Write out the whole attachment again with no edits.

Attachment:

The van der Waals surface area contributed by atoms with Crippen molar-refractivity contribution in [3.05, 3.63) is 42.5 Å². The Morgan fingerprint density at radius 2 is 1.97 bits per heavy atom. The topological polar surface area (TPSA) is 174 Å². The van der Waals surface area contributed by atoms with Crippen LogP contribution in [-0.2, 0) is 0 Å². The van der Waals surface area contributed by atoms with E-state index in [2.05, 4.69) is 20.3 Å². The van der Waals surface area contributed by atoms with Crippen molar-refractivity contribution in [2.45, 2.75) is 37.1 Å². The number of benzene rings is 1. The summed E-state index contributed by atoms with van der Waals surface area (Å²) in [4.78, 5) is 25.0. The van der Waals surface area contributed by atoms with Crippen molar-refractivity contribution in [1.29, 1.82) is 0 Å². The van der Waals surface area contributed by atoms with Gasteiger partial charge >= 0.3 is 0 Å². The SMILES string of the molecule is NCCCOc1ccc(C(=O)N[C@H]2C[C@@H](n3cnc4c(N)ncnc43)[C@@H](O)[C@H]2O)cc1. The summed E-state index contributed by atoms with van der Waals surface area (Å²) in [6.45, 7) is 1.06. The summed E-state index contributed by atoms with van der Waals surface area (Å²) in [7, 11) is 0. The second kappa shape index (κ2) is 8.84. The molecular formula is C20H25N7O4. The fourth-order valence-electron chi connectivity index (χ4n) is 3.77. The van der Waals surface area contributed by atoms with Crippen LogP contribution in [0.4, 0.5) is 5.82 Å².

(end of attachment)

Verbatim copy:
The van der Waals surface area contributed by atoms with Crippen molar-refractivity contribution in [3.05, 3.63) is 42.5 Å². The Morgan fingerprint density at radius 2 is 1.97 bits per heavy atom. The topological polar surface area (TPSA) is 174 Å². The van der Waals surface area contributed by atoms with Crippen LogP contribution in [-0.2, 0) is 0 Å². The van der Waals surface area contributed by atoms with E-state index in [2.05, 4.69) is 20.3 Å². The van der Waals surface area contributed by atoms with Crippen molar-refractivity contribution in [2.45, 2.75) is 37.1 Å². The number of benzene rings is 1. The summed E-state index contributed by atoms with van der Waals surface area (Å²) in [4.78, 5) is 25.0. The van der Waals surface area contributed by atoms with Crippen molar-refractivity contribution in [1.29, 1.82) is 0 Å². The van der Waals surface area contributed by atoms with Gasteiger partial charge >= 0.3 is 0 Å². The SMILES string of the molecule is NCCCOc1ccc(C(=O)N[C@H]2C[C@@H](n3cnc4c(N)ncnc43)[C@@H](O)[C@H]2O)cc1. The summed E-state index contributed by atoms with van der Waals surface area (Å²) in [6.45, 7) is 1.06. The summed E-state index contributed by atoms with van der Waals surface area (Å²) in [7, 11) is 0. The second kappa shape index (κ2) is 8.84. The molecular formula is C20H25N7O4. The fourth-order valence-electron chi connectivity index (χ4n) is 3.77. The van der Waals surface area contributed by atoms with Crippen LogP contribution in [0.4, 0.5) is 5.82 Å².